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Triumph Learning Isider

Here’s what’s being done to feed students when school is out of session:

USDA-funded summer meals program

Free meals are handed out in locations with high concentrations of low-income children. These meals have met federal nutritional guidelines and aim to be as healthy as possible.  One sample menu showed carrots, fruit cups, sandwiches, and cereal & milk as options. The days of piling on the tater tots are long gone.

United States Department of Agriculture now runs the program, called Seamless Summer Option. In previous years the Department of Education was in control. This year, the number of sites has grown. Any child under 18 years old is eligible for these free meals, regardless if they are enrolled in summer school or not and whether they are in or out of district. Parents are invited to eat with their children at a very low cost, approximately $3 per meal.  

This is an inaugural program for some schools around the country, while others have been doing similar initiatives for decades. The percentage of kids taking advantage of the free meals is lower than expected in some areas, and surpassing expectations in others. Whether some students have trouble getting to the meal locations due to not having school bus transportation—or they just don’t know about the program—is up for debate.

Some schools opt to include a breakfast snack with the lunch in order to make it easier to pick up the meal once, rather than twice. Others serve breakfast and lunch at separate designated times. And some schools even server dinner! The Summer Food Service Program (USDA) has made this all possible.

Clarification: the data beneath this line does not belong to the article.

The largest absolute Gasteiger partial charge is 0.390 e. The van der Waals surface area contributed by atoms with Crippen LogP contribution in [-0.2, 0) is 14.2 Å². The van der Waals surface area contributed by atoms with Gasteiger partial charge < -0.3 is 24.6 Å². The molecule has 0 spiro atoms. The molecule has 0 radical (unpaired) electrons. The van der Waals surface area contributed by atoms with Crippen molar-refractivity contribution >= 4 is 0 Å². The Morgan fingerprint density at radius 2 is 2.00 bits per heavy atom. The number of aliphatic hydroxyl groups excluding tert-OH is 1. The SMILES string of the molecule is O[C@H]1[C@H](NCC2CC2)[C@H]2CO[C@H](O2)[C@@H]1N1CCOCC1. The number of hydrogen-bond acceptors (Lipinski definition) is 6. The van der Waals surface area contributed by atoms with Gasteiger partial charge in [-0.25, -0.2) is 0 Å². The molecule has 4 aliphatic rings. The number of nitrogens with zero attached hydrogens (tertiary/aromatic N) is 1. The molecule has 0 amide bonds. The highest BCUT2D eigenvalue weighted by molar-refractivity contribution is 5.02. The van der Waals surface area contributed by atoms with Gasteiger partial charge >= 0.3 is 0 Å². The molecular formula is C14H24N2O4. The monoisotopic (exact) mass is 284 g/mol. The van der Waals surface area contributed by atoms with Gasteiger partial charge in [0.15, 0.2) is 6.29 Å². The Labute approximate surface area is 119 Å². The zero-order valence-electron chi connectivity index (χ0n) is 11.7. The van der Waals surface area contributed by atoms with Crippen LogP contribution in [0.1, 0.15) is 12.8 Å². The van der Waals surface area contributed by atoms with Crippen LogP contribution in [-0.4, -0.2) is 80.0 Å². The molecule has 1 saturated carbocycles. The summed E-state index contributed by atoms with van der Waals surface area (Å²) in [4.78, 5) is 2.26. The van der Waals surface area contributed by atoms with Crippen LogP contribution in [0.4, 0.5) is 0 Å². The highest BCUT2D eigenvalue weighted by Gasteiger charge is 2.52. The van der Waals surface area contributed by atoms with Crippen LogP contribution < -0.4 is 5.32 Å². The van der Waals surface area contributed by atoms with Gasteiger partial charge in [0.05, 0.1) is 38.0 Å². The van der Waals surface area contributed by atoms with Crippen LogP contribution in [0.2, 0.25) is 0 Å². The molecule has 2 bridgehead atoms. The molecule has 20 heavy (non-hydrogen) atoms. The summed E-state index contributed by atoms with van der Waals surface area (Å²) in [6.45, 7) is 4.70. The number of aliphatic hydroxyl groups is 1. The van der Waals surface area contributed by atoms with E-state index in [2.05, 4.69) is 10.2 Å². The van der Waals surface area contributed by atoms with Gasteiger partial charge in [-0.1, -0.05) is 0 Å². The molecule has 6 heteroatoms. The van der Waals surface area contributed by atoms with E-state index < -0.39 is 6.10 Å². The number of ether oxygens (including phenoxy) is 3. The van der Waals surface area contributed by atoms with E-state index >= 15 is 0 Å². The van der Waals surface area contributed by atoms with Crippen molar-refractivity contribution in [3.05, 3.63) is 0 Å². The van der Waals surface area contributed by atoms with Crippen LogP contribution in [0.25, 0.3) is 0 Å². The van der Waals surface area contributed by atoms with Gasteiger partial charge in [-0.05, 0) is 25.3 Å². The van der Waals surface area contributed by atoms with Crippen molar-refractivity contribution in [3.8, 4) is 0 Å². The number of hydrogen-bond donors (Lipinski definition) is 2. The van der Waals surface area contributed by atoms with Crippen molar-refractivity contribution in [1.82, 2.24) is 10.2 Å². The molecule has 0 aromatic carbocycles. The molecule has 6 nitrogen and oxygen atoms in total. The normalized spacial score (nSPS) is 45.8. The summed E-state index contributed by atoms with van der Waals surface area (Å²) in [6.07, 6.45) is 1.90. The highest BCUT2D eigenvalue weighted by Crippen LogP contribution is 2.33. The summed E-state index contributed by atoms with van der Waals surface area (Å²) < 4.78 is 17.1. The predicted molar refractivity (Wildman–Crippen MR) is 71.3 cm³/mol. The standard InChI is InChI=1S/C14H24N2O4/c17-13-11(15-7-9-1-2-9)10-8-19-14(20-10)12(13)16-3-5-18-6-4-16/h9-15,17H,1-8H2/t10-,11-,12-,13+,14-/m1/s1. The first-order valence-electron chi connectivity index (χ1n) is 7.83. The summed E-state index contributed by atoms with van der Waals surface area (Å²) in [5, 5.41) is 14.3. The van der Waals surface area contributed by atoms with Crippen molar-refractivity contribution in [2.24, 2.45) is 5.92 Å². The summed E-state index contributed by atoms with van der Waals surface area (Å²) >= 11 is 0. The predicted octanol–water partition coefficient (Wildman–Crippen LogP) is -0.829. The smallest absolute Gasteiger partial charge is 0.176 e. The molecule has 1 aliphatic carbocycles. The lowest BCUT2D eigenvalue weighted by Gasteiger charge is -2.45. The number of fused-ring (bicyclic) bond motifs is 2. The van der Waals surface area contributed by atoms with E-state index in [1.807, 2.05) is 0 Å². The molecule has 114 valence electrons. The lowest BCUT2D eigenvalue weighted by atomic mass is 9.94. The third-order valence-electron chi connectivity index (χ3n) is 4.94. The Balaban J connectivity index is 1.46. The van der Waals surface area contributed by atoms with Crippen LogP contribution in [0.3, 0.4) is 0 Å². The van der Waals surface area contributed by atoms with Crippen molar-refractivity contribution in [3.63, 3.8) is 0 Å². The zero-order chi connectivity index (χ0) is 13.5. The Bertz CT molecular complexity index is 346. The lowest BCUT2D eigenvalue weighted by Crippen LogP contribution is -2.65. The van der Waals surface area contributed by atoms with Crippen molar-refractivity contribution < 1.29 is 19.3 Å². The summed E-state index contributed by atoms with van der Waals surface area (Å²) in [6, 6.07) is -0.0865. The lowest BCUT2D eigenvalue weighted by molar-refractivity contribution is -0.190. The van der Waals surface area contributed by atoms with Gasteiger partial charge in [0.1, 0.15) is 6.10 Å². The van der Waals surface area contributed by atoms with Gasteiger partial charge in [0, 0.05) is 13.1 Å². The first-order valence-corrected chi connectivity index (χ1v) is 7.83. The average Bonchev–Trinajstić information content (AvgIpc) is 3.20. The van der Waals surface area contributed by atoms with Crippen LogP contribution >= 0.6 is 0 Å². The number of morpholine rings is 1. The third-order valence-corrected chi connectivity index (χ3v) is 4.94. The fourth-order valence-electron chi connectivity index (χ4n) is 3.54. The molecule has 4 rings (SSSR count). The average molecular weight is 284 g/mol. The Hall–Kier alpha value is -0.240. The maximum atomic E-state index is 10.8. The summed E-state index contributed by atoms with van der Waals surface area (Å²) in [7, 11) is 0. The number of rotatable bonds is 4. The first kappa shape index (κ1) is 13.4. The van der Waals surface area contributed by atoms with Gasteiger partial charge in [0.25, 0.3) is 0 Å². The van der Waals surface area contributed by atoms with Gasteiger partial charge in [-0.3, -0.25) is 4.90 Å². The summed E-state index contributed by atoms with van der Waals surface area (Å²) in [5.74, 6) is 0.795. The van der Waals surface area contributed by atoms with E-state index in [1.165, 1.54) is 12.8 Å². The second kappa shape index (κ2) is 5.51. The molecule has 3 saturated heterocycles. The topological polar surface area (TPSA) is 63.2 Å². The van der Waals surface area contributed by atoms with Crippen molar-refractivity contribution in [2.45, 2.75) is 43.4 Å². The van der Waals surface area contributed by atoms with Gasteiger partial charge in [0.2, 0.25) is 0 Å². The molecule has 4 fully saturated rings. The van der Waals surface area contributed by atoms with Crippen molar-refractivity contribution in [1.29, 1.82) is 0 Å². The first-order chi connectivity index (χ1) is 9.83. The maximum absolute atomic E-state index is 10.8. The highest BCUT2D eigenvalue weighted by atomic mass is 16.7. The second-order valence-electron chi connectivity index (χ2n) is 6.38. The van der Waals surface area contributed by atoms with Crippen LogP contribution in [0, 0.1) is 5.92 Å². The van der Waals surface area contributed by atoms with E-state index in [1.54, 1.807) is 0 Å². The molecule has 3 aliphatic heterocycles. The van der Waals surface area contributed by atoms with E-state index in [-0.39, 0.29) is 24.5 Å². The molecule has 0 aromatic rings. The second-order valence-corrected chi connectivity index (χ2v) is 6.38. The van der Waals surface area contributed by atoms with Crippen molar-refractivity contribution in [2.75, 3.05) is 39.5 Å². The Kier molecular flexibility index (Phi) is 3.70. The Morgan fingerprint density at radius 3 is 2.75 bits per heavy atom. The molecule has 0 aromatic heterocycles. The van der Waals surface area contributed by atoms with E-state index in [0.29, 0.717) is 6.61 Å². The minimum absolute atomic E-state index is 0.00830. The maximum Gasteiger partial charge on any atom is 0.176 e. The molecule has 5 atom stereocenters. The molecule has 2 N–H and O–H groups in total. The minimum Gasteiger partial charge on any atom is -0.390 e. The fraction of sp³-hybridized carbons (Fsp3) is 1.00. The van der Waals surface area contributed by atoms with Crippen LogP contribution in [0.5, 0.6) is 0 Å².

According to the USDA, approximately 21.4 million children receive free or reduced-price lunches on a typical school day. These same children are also receiving food through other means such as after-school programs.

Backpack program

This program is not funded by the USDA. Other organizations fund this initiative, such as Food4Kids Backpack program, Temporary Assistance for Needy Families, Food Banks, etc.  Students bring home a backpack with enough food to cover all weekend meals—two breakfasts, two lunches, and two dinners. This food does not need to be refrigerated or cooked—it’s shelf-stable and ready to consume.

Area programs

Churches, YMCAs, Boys and Girls Clubs, and other community centers often have innovative summer food programs.

Also of note: revolutionary food related school programs—while school is in session!

Farm to School

Meatless Monday